My monthly column usually, and primarily, centers upon and deals with countywide road repair issues.  At this point in time, the only road repair issue before all of us is whether Pima County voters will or will not approve Proposition 463: Bond Implementation Plan for Regional Road Reconstruction, Preservation, and Repair.  I addressed this subject in my article last month and I hope everyone has or will be taking the opportunity to educate themselves about this program put before the voters to fix our roads.  However, that vote does not take place until November.

In the meantime, the board of supervisors passed the county budget with a 3-2 vote, with yours truly voting against it.  One reason why I voted against the budget was that it mandated an automatic, across the board, pay increase of 2.5% for 7,087 of the 7,200 full-time County employees, effective July 1.

Three employees filled out paperwork to not accept the pay increase.  These three employees, out of Pima County’s eligible 7,087 employees, are all members of my staff in our District 4 office.  Apparently, according to Deputy County Administrator Tom Burke, my three staff members were the only county employees to reject the raise and special paperwork had to be generated by the county to acknowledge their raise refusal, a first time for Pima County.

Why did we reject the employee raise enacted in the new county budget? First and foremost, it would be hypocritical to vote against the budget that directed an automatic raise and then accept the raise itself.  Secondly, I don’t believe in “automatic” pay raises.  When I operated and owned my own business, we had no such thing as automatic pay raises.  I never received an automatic pay increase and I was the owner.  Just because an employee fills a position (maybe even year after year) doesn’t justify an automatic pay increase.  My company’s pay plans and potential salary raises were predicated on a merit-based format.  As an automotive retailer, there were plenty of opportunities to create merit-based pay plans.  Sales volume; gross and net departmental profits; productivity; customer satisfaction indexes; all were utilized as levels and bars to shoot for as employee motivators to earn pay increases.  Imagine if county employees had merit-based compensation. A county construction project’s completion date and budget restrictions being met could garner pay plan compensation by the county employees involved.  Constituent satisfaction indexes could be analyzed to motivate county employees to gain a higher level of compensation.  Departmental cost reducing/savings could be studied that could result in pay plan increases.  The list is endless.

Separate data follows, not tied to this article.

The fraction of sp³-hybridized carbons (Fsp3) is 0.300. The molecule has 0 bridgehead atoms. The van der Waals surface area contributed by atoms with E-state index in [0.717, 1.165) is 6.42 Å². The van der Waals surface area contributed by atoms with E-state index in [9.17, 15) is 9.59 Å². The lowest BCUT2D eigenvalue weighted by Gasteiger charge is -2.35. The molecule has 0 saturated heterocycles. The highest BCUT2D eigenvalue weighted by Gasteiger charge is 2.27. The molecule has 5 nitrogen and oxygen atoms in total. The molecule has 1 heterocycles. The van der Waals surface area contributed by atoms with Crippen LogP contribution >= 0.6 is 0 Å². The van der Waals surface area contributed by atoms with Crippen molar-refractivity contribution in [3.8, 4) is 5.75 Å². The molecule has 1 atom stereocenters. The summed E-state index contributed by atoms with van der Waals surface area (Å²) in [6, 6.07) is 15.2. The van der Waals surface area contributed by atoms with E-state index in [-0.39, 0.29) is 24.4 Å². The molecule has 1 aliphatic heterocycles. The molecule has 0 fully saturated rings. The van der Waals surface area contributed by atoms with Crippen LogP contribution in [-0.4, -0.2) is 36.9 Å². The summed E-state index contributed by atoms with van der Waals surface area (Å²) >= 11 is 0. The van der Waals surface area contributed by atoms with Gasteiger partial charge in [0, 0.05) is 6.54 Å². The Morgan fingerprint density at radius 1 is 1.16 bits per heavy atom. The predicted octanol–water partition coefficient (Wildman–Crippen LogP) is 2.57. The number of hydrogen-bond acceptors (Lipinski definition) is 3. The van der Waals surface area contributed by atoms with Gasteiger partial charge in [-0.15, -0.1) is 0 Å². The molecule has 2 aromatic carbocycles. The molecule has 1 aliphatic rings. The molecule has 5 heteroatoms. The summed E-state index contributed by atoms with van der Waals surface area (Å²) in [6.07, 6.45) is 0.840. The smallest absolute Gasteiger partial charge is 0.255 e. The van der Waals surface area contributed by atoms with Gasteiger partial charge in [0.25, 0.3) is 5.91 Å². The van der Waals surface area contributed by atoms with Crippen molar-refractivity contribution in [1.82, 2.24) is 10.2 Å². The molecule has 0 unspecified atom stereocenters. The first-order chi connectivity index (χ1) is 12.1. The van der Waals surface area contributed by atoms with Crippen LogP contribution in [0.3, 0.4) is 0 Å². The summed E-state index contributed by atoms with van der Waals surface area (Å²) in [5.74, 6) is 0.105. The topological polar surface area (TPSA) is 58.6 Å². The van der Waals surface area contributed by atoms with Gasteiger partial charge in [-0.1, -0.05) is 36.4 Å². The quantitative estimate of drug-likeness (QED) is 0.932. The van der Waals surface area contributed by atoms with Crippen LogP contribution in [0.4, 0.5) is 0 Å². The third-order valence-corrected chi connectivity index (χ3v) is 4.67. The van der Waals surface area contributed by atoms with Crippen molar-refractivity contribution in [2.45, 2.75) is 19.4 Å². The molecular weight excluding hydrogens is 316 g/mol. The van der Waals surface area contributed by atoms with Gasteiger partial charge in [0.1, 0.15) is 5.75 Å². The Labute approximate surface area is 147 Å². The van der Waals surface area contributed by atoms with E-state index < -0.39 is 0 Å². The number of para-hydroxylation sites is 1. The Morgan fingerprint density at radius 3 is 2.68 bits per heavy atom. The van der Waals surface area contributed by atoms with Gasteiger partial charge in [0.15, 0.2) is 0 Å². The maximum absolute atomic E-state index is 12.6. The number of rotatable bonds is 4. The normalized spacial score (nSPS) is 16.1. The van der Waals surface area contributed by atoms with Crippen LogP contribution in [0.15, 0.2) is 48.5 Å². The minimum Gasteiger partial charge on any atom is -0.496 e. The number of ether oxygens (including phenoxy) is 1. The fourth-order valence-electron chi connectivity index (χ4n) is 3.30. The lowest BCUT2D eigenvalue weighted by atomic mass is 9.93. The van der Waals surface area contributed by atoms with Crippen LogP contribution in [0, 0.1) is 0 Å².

Do I think a merit-based county employee pay plan could be instituted in Pima County?  Yes, I do.  However, after decades of automatic pay increases being the institutionalized, pay plan driver and norm, it would be very difficult to implement.  Years of bureaucratic habits would create great resistance to change, especially when it comes to county employee pay.

Yet, I believe it is something worth considering and it could change the relationship between county employees and county taxpayers in a very positive way.

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Steve Christy